Game Development Reference
In-Depth Information
M is such that if update( s, o )= s ,
above for all s
M , and update : M
×O →
then post σ ( s )
s for σ = μ ( s ) (note that such an s exists by the above
remark). The automaton A defines the observation-based strategy α such
that α ( π )= σ where σ = μ ( s ) and s = update( m I , obs( π )) for all π
o
L +
(where the update function is extended to sequences of observations in the
usual way, i.e., update( m, o 1 ...o n )=update(update( m, o 1 ) ,o 2 ...o n )).
For reachability games, the information contained in the fixpoint of winning
positions is not su cient to extract a surely-winning strategy. Intuitively, a
surely-winning strategy needs to stay in the winning set (as in safety games),
and moreover should ensure some kind of progress with respect to the target
set T to guarantee that T is eventually reached. The notion of progress can
be formalised by a number rank( s ) associated to each cell s such that Player
1 can enforce to reach the target from cell s within at most rank( s ) rounds.
In a reachability game with perfect information, the rank of a location
in the set of winning positions W is the least i such that
W i . From
a location
W with rank r> 0, a surely-winning strategy can play an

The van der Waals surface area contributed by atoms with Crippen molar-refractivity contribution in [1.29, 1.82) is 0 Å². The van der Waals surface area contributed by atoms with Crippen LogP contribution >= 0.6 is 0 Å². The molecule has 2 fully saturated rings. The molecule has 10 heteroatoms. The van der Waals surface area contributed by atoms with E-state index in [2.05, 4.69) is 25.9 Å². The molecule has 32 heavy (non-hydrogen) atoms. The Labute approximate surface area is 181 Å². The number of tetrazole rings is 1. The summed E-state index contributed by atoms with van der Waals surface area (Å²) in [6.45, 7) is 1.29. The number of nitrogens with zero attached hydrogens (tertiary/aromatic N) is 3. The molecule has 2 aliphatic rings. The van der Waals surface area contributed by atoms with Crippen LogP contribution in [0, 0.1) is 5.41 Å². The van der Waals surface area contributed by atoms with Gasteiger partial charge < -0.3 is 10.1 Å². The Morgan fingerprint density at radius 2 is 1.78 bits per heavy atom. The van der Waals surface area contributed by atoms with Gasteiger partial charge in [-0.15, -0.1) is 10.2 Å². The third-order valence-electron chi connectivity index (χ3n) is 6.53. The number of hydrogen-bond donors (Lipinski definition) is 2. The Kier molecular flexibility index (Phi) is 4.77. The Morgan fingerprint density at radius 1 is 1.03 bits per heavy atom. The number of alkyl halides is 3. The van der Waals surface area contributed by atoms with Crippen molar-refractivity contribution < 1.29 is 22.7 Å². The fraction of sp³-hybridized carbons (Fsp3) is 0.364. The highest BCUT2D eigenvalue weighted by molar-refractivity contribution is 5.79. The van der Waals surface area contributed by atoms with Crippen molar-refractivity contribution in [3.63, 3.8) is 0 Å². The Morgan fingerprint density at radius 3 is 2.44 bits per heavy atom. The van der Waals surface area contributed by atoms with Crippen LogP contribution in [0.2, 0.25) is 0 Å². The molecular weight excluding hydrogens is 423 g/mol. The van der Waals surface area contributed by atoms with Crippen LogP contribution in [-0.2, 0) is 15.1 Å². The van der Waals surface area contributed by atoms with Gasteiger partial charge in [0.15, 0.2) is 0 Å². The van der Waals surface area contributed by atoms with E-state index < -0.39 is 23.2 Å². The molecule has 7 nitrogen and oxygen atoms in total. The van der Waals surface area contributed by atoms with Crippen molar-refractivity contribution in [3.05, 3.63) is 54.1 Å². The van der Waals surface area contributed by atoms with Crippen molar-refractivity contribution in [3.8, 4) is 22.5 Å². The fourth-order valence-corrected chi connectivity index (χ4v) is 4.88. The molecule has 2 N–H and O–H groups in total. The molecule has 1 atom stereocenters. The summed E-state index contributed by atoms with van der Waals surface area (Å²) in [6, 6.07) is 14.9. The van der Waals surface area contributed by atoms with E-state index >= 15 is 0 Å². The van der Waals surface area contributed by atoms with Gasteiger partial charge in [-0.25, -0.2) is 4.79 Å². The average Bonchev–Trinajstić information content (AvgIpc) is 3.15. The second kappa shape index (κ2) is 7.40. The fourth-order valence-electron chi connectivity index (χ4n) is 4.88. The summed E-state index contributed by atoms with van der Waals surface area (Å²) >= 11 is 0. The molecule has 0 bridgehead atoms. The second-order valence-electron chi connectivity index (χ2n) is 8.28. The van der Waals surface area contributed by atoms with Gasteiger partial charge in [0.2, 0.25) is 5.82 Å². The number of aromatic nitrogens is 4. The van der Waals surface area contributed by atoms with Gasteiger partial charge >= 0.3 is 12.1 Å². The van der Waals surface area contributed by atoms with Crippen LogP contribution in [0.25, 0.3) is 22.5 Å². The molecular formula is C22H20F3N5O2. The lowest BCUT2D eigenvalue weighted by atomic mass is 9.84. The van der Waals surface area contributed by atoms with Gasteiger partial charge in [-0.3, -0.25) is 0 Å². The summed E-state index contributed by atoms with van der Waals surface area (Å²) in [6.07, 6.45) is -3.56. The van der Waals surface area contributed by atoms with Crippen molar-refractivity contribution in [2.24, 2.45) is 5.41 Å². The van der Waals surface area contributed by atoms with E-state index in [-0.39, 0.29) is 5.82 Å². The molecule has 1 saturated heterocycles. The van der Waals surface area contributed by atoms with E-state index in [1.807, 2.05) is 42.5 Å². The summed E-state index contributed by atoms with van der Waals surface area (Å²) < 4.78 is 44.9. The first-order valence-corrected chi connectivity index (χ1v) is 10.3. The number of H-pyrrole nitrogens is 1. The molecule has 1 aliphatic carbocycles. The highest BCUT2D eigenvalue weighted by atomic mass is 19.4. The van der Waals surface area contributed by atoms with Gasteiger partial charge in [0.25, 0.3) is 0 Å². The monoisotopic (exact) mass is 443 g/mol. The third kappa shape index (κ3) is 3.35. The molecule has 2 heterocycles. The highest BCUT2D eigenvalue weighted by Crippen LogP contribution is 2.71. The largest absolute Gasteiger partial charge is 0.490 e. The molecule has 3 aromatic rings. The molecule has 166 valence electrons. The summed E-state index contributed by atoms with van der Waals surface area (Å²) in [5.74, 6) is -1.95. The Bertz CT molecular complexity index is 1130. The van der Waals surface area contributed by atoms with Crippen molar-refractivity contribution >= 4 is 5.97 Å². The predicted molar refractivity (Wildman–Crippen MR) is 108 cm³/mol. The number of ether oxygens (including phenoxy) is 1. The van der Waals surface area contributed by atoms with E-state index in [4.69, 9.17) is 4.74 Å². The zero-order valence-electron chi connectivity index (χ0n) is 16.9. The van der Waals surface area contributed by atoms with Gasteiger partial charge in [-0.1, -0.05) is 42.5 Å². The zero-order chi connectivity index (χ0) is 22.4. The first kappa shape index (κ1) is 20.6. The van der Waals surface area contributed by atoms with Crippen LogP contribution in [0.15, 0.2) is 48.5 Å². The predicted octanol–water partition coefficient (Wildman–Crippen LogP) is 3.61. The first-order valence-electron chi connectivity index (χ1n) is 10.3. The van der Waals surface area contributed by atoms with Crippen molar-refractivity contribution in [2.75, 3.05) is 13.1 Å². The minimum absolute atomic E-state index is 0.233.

Σ such that post σ (
W r− 1 .
action σ
{
}
)
In a game with imperfect information, knowing the rank of the cells in the
antichain q win may still not be su cient to obtain a surely-winning strategy.
Consider the game G in Figure 6.5, with reachability objective Reach(
{
2 }
)
and observations
{
0 , 1 }
and
{
2 }
. Since Cpre(
{{
2 }}
)=
{{
1 }}
(by playing
action b ) and Cpre(
{{
1 }
,
{
2 }}
)=
{{
0 , 1 }}
(by playing action a ), the fixed-
point computed by the antichain algorithm is
{{
2 }
,
{
0 , 1 }}
. However, from
{
0 , 1
}
, after playing a , Player 1 reaches the cell
{
1
}
which is not in the
fixed-point (however, it is subsumed by the cell
). Intuitively, the
antichain algorithm has forgotten which action is to be played next from
{
{
0 , 1
}
1
}
. Note that playing a again (and thus forever) is not winning.
This example illustrates the fact that the rank of a cell s is not necessarily
the same as the rank of a cell s ⊆ s . Therefore, for the purpose of strategy
construction, the fixpoint computation needs to store the rank associated
with a cell, and refine the rule of eliminating the cells that are subsumed
by larger cells to take ranks into account (Berwanger et al. [2009]). In fact,
it can be shown that for some family of reachability games with imperfect
information, the fixpoint computed in the antichain representation (without
rank) is of polynomial size while any finite-memory surely-winning strategy
is of exponential size (Berwanger et al. [2008]).
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